Two essays by the German thinker explore the ways in which culture, politics and society interact through the media.
In the first essay, Enzensberger introduces the concept of the consciousness industry, “a product of the last hundred years” (the essay was first published in 1962). Dismissing the popular belief in the sovereignty of the individual mind as “armchair philosophy,” Enzensberger argues that the illusory idea that “men can make up their own minds” emerges in capitalist societies where people have accumulated material capital and start producing non-material values. Those who believe they are free to form their own opinions are unaware of the fact that this belief is induced by the regime in order to facilitate their exploitation. Critical analyses of the system from within are also invariably problematic, Enzensberger adds, as intellectuals—the agents of this critique—are hostages to the system of which they are an integral part.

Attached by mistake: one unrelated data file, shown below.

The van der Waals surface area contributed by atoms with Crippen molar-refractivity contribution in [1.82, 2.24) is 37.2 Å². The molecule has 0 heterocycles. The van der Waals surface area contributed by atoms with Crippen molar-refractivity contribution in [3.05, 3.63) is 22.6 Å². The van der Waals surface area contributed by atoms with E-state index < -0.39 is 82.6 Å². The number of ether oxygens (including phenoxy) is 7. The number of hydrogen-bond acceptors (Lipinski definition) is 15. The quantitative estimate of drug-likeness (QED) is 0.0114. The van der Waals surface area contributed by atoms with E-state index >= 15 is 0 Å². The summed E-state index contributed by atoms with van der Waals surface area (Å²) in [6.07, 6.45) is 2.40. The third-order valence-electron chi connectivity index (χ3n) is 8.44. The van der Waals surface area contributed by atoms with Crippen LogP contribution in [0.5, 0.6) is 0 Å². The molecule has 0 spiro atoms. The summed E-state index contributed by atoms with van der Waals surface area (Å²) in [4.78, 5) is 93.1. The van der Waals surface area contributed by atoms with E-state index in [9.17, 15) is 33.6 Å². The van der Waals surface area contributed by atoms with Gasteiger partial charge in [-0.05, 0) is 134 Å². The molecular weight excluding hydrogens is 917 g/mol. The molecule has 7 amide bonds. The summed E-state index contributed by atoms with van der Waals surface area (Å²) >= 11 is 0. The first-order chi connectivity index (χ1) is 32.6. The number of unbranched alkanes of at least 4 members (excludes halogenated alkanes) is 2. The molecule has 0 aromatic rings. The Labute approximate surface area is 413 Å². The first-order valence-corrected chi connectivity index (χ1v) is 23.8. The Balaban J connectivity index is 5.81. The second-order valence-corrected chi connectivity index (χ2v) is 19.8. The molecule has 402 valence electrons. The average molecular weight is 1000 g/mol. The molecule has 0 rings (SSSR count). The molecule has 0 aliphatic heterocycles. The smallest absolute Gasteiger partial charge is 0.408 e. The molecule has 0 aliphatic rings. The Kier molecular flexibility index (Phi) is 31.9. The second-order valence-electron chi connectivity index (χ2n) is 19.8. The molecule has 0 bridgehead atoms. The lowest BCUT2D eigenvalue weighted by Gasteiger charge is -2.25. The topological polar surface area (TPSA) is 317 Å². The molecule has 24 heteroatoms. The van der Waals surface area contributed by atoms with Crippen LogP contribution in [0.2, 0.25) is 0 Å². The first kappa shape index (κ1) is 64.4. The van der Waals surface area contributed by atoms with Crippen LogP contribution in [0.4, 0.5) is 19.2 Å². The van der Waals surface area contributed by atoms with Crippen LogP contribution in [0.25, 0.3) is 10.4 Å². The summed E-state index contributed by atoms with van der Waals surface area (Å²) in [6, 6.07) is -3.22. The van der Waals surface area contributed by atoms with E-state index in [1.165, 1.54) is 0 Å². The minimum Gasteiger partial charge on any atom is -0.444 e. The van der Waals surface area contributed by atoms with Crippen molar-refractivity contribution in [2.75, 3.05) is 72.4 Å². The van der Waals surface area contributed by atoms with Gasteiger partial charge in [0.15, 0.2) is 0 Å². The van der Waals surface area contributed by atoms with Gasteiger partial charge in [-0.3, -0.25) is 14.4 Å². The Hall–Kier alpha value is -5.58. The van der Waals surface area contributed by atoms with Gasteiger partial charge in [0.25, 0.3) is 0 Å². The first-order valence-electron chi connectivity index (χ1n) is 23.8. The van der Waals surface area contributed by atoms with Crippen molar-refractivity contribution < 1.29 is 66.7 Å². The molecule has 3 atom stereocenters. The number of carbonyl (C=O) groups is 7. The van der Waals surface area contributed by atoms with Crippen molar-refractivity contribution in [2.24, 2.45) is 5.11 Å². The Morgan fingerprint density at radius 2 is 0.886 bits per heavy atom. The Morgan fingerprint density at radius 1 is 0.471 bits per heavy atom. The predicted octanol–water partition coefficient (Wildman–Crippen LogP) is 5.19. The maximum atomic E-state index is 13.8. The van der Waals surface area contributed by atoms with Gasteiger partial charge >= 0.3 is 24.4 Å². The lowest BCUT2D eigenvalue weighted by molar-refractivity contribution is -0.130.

The second essay in this book is Enzensberger’s best known theoretical work, Constituents of a Theory of the Media, in which he discusses electronic media as a new communication model built on equality, interactivity, and collaboration. Written in 1970, this essay resonates with Walter Benjamin’s seminal text The Work of Art in the Age of Mechanical Reproduction (1936) and anticipates the invention of the Internet and social networks that developed decades after the book’s publication. ““The new media are egalitarian in structure,” Enzensberger writes. “Anyone can take part in them by a simple switching process. The programs themselves are not material things and can be reproduced at will. In this sense the electronic media are entirely different from the older media like the book or easel painting, the exclusive class character of which is obvious.” New media, he believes, create the conditions for a true independence of individuals from the institutes of power and make the masses the writers of history.
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